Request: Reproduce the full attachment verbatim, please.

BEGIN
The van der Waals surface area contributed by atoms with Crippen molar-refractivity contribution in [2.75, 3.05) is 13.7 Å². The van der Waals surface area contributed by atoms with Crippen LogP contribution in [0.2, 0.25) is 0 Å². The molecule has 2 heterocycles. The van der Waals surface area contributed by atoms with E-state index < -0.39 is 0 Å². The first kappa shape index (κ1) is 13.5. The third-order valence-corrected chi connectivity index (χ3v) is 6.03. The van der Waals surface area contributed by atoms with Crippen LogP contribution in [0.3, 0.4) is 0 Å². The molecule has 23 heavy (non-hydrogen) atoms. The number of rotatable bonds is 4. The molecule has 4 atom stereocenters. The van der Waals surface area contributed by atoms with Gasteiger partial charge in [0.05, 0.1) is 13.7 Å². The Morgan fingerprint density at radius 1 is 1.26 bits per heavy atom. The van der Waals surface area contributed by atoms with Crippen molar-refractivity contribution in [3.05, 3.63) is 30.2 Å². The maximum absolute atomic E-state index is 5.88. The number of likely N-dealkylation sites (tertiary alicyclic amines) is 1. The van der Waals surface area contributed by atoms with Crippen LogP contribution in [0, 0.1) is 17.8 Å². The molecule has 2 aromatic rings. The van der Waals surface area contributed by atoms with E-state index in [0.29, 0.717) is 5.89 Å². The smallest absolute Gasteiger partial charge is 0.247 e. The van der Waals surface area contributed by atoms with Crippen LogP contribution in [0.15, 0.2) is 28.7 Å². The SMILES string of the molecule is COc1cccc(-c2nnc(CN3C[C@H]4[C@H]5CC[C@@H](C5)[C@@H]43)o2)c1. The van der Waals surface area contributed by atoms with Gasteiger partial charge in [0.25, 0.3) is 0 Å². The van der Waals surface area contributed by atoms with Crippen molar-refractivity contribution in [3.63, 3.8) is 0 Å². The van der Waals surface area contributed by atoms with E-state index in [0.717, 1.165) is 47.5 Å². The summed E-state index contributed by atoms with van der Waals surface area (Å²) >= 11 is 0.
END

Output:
The van der Waals surface area contributed by atoms with Crippen molar-refractivity contribution in [2.75, 3.05) is 13.7 Å². The van der Waals surface area contributed by atoms with Crippen LogP contribution in [0.2, 0.25) is 0 Å². The molecule has 2 heterocycles. The van der Waals surface area contributed by atoms with E-state index < -0.39 is 0 Å². The first kappa shape index (κ1) is 13.5. The third-order valence-corrected chi connectivity index (χ3v) is 6.03. The van der Waals surface area contributed by atoms with Crippen LogP contribution in [0.3, 0.4) is 0 Å². The molecule has 23 heavy (non-hydrogen) atoms. The number of rotatable bonds is 4. The molecule has 4 atom stereocenters. The van der Waals surface area contributed by atoms with Gasteiger partial charge in [0.05, 0.1) is 13.7 Å². The Morgan fingerprint density at radius 1 is 1.26 bits per heavy atom. The van der Waals surface area contributed by atoms with Crippen molar-refractivity contribution in [3.05, 3.63) is 30.2 Å². The maximum absolute atomic E-state index is 5.88. The number of likely N-dealkylation sites (tertiary alicyclic amines) is 1. The van der Waals surface area contributed by atoms with Crippen LogP contribution in [0, 0.1) is 17.8 Å². The molecule has 2 aromatic rings. The van der Waals surface area contributed by atoms with E-state index in [0.29, 0.717) is 5.89 Å². The smallest absolute Gasteiger partial charge is 0.247 e. The van der Waals surface area contributed by atoms with Crippen LogP contribution in [0.15, 0.2) is 28.7 Å². The SMILES string of the molecule is COc1cccc(-c2nnc(CN3C[C@H]4[C@H]5CC[C@@H](C5)[C@@H]43)o2)c1. The van der Waals surface area contributed by atoms with Gasteiger partial charge in [0.25, 0.3) is 0 Å². The van der Waals surface area contributed by atoms with Crippen molar-refractivity contribution in [3.63, 3.8) is 0 Å². The van der Waals surface area contributed by atoms with E-state index in [0.717, 1.165) is 47.5 Å². The summed E-state index contributed by atoms with van der Waals surface area (Å²) >= 11 is 0.